The EHRC does state that this change could create ambiguity or disadvantage in terms of equal pay provisions and direct or indirect discrimination. Currently, a trans woman can bring an action if a man is getting paid more than them for the same work or if they face direct or indirect discrimination as a woman. This amendment means they are no longer considered women under the Equality Act so it would shift those protections from trans women to trans men. Ultimately, the EHRC concluded this change to the Equality Act merited further consideration.
This letter from the EHRC and the Government’s consideration of these proposals have faced backlash from such actors as Pink News and Stonewall, but for no good reason. To reiterate, trans people already have protection from discrimination under the Equality Act – gender reassignment is a protected characteristic. This protection does not depend on them having a Gender Recognition Certificate – as soon as a person announces they are trans, they have these protections as a trans person. This amendment would simply change their sex-based protections around, so trans women would no longer have protections as women, but as men, and trans men would no longer have protections as men, but as women.
Trans people would not lose rights as a result of this amendment. Trans women would still be protected against unequal pay based on sex, but the comparator would be women and not men. But they would also be protected against unequal pay based on gender reassignment, in which case the comparator would be people who are not trans – men or women. The amendment would also give greater clarity around pregnancy and maternity protections – trans women cannot get pregnant, trans men can.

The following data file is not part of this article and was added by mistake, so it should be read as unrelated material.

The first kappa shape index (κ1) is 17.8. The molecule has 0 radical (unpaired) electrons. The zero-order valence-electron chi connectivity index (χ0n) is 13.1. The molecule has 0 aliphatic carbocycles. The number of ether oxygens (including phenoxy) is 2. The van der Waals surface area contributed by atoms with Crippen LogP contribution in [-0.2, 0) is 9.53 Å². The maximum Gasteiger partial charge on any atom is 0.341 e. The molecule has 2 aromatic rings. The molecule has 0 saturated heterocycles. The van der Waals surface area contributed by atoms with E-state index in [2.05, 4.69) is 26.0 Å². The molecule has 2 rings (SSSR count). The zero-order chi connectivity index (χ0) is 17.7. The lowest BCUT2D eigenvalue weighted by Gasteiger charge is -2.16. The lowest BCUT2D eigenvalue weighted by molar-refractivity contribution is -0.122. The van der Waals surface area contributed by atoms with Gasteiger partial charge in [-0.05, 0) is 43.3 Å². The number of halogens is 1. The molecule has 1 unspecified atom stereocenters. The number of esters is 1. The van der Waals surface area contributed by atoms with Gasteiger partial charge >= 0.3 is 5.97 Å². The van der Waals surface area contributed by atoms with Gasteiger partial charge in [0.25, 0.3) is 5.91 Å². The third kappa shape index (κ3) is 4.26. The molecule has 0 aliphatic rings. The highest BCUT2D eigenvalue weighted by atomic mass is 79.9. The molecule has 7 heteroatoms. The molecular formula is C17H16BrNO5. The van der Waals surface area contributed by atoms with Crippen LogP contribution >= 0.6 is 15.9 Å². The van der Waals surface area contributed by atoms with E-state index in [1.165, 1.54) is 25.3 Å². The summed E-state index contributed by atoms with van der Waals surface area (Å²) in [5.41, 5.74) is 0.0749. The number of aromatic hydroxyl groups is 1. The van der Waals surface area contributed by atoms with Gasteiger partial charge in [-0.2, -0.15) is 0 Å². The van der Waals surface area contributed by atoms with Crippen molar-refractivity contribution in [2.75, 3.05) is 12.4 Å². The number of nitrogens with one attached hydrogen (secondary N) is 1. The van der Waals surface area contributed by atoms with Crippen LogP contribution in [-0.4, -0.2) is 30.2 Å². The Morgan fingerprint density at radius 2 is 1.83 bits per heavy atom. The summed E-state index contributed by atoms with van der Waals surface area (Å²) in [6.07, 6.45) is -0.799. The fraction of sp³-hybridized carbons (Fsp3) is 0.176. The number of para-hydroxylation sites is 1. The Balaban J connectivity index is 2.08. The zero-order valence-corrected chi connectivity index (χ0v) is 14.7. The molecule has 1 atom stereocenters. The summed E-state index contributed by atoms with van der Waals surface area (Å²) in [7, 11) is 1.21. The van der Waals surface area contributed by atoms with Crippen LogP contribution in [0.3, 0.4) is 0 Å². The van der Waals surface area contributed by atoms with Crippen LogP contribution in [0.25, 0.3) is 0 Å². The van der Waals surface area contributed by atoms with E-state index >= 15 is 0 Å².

A concern trans activists have is about trans women losing access to women-only spaces. Trans women could be made to feel very uncomfortable if they have to use men’s public bathrooms or changing rooms. The solution to this so far has been to allow trans women to use women’s spaces, but this can equally make women feel uncomfortable and this is made worse by gender self-id where a male who has not undergone any transition can access women’s spaces by simply claiming to be a trans woman. This is clearly the wrong solution. One sensible solution is third spaces. This could mean unisex bathrooms where anyone who feels comfortable sharing a space with the opposite sex can do so, as long as there are single sex bathrooms available too. Or it could mean an accessible toilet, where there is no chance of anyone else of either sex also coming in.
Of course, public bathrooms are not the only space where this matters, but the provisions in each space can and should be carefully considered so as to accommodate everyone in the best way possible. Clarifying sex to mean biological sex in the Equality Act is the starting point for this process. It gives women their single-sex spaces back while maintaining protections for trans people. The potential ambiguity and disadvantages the EHRC mentioned do not cause the removal of rights and there are solutions to the potential pitfalls that can be figured out as part of the legislative process. The good far outweighs the bad, and the bad is fixable, so the Government should do it.